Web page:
You know what? Inside of me is a 30-year-old kid. A 30-year-old kid in a 70-year-old body. I know I’m 74, because when I get up in the morning [my body] tells me I’m 74, but in me is this kid who still lives, trying to get out. He’s alive and well, and he wants to do things. So when I go onstage, my acting ability kicks in, and I can sing “Hurts So Bad.” It’s never the same way, only people would know, suddenly, I would change something because that when I feel it that time. So every time I go onstage, it’s actual fun. That’s not the same with a lot of my contemporaries; they’re like, miserable. It’s hard work because they’re stuck. They’re stuck and labeled and that label carries with them for the rest of their careers. So a lot of them are very unhappy. And they look at me and they admire me and the Imperials, what they did and who we are. It’s just amazing.
When people say “you’re this,” I go no, no, no, no, no! (laughs) No, I’m too complicated. You know what I mean? It’s easy to label — especially Americans, we have a tendency to pull down a beautiful work of art and make it a parking space if it makes money. You know, we like to label things we don’t understand. If we don’t have a name for it, we give it a name. You know the kids were doing, today’s music… I don’t know who gave it the name hip hop. I bet you if you asked them, they don’t know where it came from. That’s okay, it’s okay. It’s okay as long as that’s who you are. If you’re labeled properly, that’s beautiful. If you’re mislabeled, that’s not good.
One of the interesting term you use — because a lot of people have different ways of referring to artists of your generation, like “legacy acts” and even the dreaded “oldies band” — is a “survivor group,” which I thought was a really great way of putting it. It seems especially apt in your case.
Yeah, we were kids in Brooklyn — street kids — and we survived. Maybe that mentality stayed. We stayed together longer than just about any group in the history of that part. Up until 2003, we had all the Imperials, the actual original guys: Sammy, Ernest, Clarence, and myself. Sammy left in 2003, and then Clarence left in 2012. So now there’s really only one guy left from the original kids on the street, original kids, [and that’s] Ernest Wright. And he’s still with me. I do a lot of single shows; more and more, you’ll probably see me as a solo act more than anything else in the future. Because it’s not the same anymore. It’s just not the same anymore without Clarence and Sammy. You know what I’m saying?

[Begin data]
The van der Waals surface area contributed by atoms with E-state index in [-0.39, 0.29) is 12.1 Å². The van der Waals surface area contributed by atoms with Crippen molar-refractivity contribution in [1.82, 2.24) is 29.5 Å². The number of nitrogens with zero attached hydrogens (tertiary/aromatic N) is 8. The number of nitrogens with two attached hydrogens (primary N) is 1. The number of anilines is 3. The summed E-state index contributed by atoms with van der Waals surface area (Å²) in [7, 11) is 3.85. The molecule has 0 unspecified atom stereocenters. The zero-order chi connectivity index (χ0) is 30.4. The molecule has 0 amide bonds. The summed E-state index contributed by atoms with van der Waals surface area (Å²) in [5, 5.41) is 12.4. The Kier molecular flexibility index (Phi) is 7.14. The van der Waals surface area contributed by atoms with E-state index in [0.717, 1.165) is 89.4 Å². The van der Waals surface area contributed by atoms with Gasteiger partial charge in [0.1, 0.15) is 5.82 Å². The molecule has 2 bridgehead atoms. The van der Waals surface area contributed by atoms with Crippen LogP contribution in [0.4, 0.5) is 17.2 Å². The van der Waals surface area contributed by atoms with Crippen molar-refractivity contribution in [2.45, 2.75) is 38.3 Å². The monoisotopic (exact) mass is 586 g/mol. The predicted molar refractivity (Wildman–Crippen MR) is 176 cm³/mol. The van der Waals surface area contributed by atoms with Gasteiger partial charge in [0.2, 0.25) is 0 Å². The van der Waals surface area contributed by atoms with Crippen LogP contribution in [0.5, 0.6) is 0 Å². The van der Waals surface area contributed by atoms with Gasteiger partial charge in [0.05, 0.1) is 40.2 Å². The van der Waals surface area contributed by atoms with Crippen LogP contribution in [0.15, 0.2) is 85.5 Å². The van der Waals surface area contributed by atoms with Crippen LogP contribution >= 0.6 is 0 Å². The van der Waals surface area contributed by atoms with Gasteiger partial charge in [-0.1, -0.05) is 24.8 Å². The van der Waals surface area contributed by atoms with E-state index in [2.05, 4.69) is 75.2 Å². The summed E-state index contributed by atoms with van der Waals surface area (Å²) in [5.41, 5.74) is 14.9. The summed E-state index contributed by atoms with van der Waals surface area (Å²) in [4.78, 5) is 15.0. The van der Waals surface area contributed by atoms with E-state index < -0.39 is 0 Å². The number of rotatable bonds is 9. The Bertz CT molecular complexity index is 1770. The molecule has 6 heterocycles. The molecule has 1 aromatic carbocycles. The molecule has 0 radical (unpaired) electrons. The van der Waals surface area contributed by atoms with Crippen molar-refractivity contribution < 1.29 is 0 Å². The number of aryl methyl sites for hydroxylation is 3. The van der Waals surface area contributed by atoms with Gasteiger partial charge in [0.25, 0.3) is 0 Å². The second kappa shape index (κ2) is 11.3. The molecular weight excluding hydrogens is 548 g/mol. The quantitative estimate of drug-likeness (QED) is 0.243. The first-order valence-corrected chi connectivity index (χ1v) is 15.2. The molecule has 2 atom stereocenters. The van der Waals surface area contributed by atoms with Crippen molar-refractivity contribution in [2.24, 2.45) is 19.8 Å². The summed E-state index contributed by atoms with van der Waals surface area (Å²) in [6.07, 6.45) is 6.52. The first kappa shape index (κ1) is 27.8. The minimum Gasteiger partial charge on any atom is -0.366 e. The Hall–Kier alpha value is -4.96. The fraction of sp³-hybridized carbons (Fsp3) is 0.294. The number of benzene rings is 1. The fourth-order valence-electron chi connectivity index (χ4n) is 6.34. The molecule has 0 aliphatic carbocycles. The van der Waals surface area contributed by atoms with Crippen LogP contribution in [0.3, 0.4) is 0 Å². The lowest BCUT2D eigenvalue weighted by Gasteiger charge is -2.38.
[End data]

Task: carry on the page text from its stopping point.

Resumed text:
Yeah, I’m sure. You expect to see certain faces with you and they’re not there, and it’s different.
One of things we stressed in the past was that we were the originals. About 90% of other people weren’t. So I sit there and I go, “My goodness, I’m still here.” You know, I oftentimes think of Ernest Hemingway. Hemingway wrote a book, For Whom the Bell Tolls, and he says, “For whom does the bell toll? The bell tolls for thee.” So that day will come when I’m not going to be here anymore. That’s how it goes.
I remember a story that George Burns said. He used to play canasta with his friends in the Hollywood days, the ’30s. I can’t remember all of them. And he said as the years went by, first there were seven, and then there were five, and then there were four, and then there were two, and then, he said, there was him. And you can’t play canasta by yourself.
I’m very blessed to be able to even write that book. I didn’t write that book to get a bestseller or anything — I wouldn’t go that far. But I did it, Arlene and I, because it was a chance to explain to everybody this journey that I’m still on. And the people that have impressed on me their wisdom, you know? A lot of people don’t get that opportunity, they just don’t. And I did.
So many people don’t write it down, and it’s a tragedy for writers like me and historians coming up; we want to know those stories. It’s such a joy to live through those experiences with you and with other people who’ve written their memoirs. It’s invaluable, really.
It is, it is. Hopefully I did that. I was saying to my team of people who work with me and help me with this journey, “This book is not a sprint, it’s a marathon.” [laughs] You know? It’s not going to break all the records in the world, but it should be out there for a while.
Maybe it could help some young artist coming after me who’s going through that — they’ll see, “Oh my goodness, he went through the same kind of changes I’m going through. He did it. How did he get out? Oh, that’s how he did it!” I hope that’s something that will help.